In-State Tuition for International StudentsTweet
Colleges and universities across the country are trying to attract students from other states — and in some cases, other countries — by offering them in-state tuition instead of the higher out-of-state tuition they normally would pay, according to an article by the Associated Press.
For example, North Dakota’s Board of Higher Education has approved offering in-state tuition not only to out-of-state prospects, but also international prospects.
Why are colleges doing this? AP cites the bad economy, increasing competition for students and smaller student enrollments at some schools.
Sounds like a good deal, right? In many cases it is.
At public colleges, in-state college tuition costs can be thousands of dollars per year less than the standard tuition for out-of-state students, including international students. That means a substantial savings over the course of a four-year college degree.
But remember to closely investigate if any in-state tuition deals at the colleges you are considering actually apply to you. If they do, find out for how long.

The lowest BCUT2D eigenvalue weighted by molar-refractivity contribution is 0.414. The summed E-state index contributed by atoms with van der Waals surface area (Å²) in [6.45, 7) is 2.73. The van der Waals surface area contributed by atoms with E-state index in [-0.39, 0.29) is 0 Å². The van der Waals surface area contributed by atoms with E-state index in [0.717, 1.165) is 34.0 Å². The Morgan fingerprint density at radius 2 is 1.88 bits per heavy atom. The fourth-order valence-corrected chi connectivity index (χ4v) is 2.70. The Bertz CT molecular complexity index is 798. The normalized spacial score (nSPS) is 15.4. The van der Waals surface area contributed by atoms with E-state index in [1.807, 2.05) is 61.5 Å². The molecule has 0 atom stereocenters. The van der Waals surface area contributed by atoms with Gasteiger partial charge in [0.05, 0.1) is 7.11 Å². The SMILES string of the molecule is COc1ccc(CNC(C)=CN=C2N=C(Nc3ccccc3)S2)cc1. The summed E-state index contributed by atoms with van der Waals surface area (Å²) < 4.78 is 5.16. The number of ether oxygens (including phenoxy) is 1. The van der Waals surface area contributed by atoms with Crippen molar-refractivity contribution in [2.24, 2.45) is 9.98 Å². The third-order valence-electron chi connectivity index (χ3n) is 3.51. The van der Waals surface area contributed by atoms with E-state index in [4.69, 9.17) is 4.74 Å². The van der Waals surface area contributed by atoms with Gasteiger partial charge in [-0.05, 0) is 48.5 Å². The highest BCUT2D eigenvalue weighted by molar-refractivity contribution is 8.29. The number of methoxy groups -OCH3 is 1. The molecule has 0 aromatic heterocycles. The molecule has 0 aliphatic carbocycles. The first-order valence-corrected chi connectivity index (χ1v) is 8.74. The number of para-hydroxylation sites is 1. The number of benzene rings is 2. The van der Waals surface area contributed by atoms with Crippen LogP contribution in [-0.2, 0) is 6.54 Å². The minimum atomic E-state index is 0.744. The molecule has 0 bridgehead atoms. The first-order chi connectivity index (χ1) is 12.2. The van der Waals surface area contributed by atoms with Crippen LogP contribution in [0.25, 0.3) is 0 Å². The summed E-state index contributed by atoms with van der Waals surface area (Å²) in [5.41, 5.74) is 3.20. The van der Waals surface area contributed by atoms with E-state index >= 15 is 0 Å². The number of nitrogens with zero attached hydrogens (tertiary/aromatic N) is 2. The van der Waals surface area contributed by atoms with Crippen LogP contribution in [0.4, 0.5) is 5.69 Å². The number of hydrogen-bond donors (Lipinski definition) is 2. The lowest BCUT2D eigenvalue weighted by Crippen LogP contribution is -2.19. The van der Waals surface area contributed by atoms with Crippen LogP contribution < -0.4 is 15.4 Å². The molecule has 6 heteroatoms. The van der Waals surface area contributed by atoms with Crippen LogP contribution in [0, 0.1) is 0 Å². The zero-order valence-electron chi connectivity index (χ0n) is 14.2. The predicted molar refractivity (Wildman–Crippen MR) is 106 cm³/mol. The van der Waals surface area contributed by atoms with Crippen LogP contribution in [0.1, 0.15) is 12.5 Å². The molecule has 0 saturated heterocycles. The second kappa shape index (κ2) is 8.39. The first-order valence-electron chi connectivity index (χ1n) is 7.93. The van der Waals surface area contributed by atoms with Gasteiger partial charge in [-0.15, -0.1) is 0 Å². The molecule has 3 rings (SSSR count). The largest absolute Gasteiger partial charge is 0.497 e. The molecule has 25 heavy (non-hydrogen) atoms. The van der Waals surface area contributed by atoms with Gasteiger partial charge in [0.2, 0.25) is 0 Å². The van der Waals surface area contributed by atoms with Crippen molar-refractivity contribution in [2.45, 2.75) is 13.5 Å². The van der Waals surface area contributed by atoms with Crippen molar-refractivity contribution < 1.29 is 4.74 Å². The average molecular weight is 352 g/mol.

For example, some colleges may offer in-state tuition to nonresidents of only nearby states and not to international students. Or they may offer in-state tuition to all nonresidents — but only for the first year.
If you are looking to attend graduate school in the US, you can score in-state tuition by becoming a TA (teaching assistant) or obtaining a research assistantship. On top of the reduced tuition, you will also be paid for this work.
No matter which school you choose or what its tuition, remember that international students can continue to apply for outside funding, like this scholarship from University Language.
(UPDATE: See our list of colleges that offer in-state tuition to international students.)